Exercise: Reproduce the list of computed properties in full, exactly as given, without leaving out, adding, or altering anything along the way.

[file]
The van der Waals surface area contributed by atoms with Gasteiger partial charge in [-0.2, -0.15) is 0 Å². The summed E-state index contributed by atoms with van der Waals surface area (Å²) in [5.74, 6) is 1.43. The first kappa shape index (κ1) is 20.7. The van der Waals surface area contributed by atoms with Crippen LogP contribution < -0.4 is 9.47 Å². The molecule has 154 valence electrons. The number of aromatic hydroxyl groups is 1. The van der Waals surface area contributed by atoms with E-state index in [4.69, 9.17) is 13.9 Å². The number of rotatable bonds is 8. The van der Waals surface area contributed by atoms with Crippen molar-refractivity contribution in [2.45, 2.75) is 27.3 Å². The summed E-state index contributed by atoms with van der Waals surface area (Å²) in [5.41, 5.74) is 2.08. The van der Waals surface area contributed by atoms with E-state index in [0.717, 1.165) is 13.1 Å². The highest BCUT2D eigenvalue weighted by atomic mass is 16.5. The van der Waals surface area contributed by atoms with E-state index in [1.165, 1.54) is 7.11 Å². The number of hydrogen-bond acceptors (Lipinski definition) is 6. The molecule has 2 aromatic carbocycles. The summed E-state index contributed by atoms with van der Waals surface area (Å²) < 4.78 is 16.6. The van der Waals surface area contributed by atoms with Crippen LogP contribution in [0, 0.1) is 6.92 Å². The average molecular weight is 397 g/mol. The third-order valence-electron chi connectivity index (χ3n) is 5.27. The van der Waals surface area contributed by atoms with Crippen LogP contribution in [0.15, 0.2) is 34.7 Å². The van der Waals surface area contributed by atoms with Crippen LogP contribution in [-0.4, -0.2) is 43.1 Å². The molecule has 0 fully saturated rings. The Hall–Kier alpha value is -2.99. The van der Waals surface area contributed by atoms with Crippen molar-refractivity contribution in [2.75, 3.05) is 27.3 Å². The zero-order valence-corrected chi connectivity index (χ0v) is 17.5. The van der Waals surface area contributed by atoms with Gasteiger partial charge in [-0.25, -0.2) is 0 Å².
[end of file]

The van der Waals surface area contributed by atoms with Gasteiger partial charge in [-0.2, -0.15) is 0 Å². The summed E-state index contributed by atoms with van der Waals surface area (Å²) in [5.74, 6) is 1.43. The first kappa shape index (κ1) is 20.7. The van der Waals surface area contributed by atoms with Crippen LogP contribution < -0.4 is 9.47 Å². The molecule has 154 valence electrons. The number of aromatic hydroxyl groups is 1. The van der Waals surface area contributed by atoms with E-state index in [4.69, 9.17) is 13.9 Å². The number of rotatable bonds is 8. The van der Waals surface area contributed by atoms with Crippen molar-refractivity contribution in [2.45, 2.75) is 27.3 Å². The summed E-state index contributed by atoms with van der Waals surface area (Å²) in [5.41, 5.74) is 2.08. The van der Waals surface area contributed by atoms with E-state index in [0.717, 1.165) is 13.1 Å². The highest BCUT2D eigenvalue weighted by atomic mass is 16.5. The van der Waals surface area contributed by atoms with E-state index in [1.165, 1.54) is 7.11 Å². The number of hydrogen-bond acceptors (Lipinski definition) is 6. The molecule has 2 aromatic carbocycles. The summed E-state index contributed by atoms with van der Waals surface area (Å²) < 4.78 is 16.6. The van der Waals surface area contributed by atoms with Crippen LogP contribution in [0, 0.1) is 6.92 Å². The average molecular weight is 397 g/mol. The third-order valence-electron chi connectivity index (χ3n) is 5.27. The van der Waals surface area contributed by atoms with Crippen LogP contribution in [0.15, 0.2) is 34.7 Å². The van der Waals surface area contributed by atoms with Crippen LogP contribution in [-0.4, -0.2) is 43.1 Å². The molecule has 0 fully saturated rings. The Hall–Kier alpha value is -2.99. The van der Waals surface area contributed by atoms with Crippen molar-refractivity contribution in [2.75, 3.05) is 27.3 Å². The zero-order valence-corrected chi connectivity index (χ0v) is 17.5. The van der Waals surface area contributed by atoms with Gasteiger partial charge in [-0.25, -0.2) is 0 Å².